By Mark Turcotte
Back when I used to be Indian
I am standing outside the
pool hall with my sister.
She strawberry blonde. Stale sweat
and beer through the
open door. A warrior leans on his stick,
fingers blue with chalk.
Another bends to shoot.
His braids brush the green
felt, swinging to the beat
of the jukebox. We move away.
Hank Williams falls again
in the backseat of a Cadillac.
I look back.
A wind off the distant hills lifts my shirt,
brings the scent
of wounded horses.
Mark Turcotte, “Battlefield” from Poetry (May 2000). Copyright © 2000 by Mark Turcotte. Reprinted with the permission of the author.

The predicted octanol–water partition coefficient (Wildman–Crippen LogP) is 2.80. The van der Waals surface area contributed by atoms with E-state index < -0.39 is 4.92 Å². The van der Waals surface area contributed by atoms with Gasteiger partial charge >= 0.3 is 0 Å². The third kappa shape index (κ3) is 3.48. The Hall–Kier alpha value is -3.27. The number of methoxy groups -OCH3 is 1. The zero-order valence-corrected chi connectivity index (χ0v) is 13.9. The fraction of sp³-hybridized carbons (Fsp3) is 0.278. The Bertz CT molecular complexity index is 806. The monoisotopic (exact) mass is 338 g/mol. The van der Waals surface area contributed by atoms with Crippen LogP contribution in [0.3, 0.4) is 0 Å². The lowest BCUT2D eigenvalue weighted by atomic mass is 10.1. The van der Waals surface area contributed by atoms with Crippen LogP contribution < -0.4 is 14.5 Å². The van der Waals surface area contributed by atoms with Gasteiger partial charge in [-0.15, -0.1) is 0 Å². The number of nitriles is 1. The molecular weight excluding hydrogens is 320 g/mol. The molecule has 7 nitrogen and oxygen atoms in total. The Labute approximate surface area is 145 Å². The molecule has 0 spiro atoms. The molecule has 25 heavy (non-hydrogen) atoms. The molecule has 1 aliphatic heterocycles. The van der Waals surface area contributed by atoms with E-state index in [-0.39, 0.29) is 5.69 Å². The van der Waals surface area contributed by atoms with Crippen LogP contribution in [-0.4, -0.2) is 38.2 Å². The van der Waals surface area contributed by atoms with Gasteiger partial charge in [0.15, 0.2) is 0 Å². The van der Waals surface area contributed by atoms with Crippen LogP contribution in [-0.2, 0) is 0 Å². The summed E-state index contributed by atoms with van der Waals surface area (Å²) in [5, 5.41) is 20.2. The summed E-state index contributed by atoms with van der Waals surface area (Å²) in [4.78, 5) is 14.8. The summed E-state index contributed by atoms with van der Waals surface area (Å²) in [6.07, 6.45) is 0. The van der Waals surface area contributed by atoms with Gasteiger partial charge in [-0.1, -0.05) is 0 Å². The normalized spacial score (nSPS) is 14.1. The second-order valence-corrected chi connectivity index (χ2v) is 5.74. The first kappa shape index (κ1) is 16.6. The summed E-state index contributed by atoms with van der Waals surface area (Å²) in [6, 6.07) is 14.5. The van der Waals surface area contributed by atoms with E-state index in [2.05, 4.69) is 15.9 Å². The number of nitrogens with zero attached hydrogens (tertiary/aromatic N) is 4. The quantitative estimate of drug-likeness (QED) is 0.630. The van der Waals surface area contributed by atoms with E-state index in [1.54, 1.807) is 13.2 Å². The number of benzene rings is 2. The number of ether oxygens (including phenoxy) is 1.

Source: The Poetry Anthology 1912-2002 (2002)
More Poems about Social Commentaries
Emily Dickinson at the Poetry Slam
I will tell you why she rarely ventured from her house.
It happened like this:
One day she took the train to Boston,
made her way to the darkened room,
put her name down in cursive script
and waited her turn.
When they read her name...
For the Feral Splendor That Remains
sometimes I strain